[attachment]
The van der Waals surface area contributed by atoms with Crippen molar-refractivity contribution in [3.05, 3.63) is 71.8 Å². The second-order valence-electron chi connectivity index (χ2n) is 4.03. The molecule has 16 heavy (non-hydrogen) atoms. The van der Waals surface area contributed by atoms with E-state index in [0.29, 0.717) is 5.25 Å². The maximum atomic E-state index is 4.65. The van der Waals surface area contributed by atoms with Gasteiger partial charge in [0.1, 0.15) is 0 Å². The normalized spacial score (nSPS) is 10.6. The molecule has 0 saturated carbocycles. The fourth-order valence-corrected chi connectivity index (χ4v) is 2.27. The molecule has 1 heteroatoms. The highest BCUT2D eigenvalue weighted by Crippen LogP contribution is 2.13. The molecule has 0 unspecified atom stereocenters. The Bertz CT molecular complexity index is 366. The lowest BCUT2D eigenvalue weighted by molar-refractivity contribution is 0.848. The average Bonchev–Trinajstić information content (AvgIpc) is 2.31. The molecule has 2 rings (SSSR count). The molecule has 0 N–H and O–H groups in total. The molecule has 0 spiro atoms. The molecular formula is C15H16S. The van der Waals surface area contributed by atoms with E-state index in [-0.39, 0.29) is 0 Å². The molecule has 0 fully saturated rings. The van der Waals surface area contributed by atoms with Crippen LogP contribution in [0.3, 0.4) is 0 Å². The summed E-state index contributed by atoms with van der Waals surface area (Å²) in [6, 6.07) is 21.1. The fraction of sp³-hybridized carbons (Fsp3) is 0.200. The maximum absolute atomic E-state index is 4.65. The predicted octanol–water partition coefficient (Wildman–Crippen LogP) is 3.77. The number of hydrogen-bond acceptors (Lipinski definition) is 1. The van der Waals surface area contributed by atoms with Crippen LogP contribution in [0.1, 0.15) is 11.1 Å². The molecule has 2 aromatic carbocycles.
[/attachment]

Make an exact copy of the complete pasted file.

The van der Waals surface area contributed by atoms with Crippen molar-refractivity contribution in [3.05, 3.63) is 71.8 Å². The second-order valence-electron chi connectivity index (χ2n) is 4.03. The molecule has 16 heavy (non-hydrogen) atoms. The van der Waals surface area contributed by atoms with E-state index in [0.29, 0.717) is 5.25 Å². The maximum atomic E-state index is 4.65. The van der Waals surface area contributed by atoms with Gasteiger partial charge in [0.1, 0.15) is 0 Å². The normalized spacial score (nSPS) is 10.6. The molecule has 0 saturated carbocycles. The fourth-order valence-corrected chi connectivity index (χ4v) is 2.27. The molecule has 1 heteroatoms. The highest BCUT2D eigenvalue weighted by Crippen LogP contribution is 2.13. The molecule has 0 unspecified atom stereocenters. The Bertz CT molecular complexity index is 366. The lowest BCUT2D eigenvalue weighted by molar-refractivity contribution is 0.848. The average Bonchev–Trinajstić information content (AvgIpc) is 2.31. The molecule has 2 rings (SSSR count). The molecule has 0 N–H and O–H groups in total. The molecule has 0 spiro atoms. The molecular formula is C15H16S. The van der Waals surface area contributed by atoms with E-state index in [-0.39, 0.29) is 0 Å². The molecule has 0 fully saturated rings. The van der Waals surface area contributed by atoms with Crippen LogP contribution in [0.3, 0.4) is 0 Å². The summed E-state index contributed by atoms with van der Waals surface area (Å²) in [6, 6.07) is 21.1. The fraction of sp³-hybridized carbons (Fsp3) is 0.200. The maximum absolute atomic E-state index is 4.65. The predicted octanol–water partition coefficient (Wildman–Crippen LogP) is 3.77. The number of hydrogen-bond acceptors (Lipinski definition) is 1. The van der Waals surface area contributed by atoms with Crippen LogP contribution in [0.1, 0.15) is 11.1 Å². The molecule has 2 aromatic carbocycles.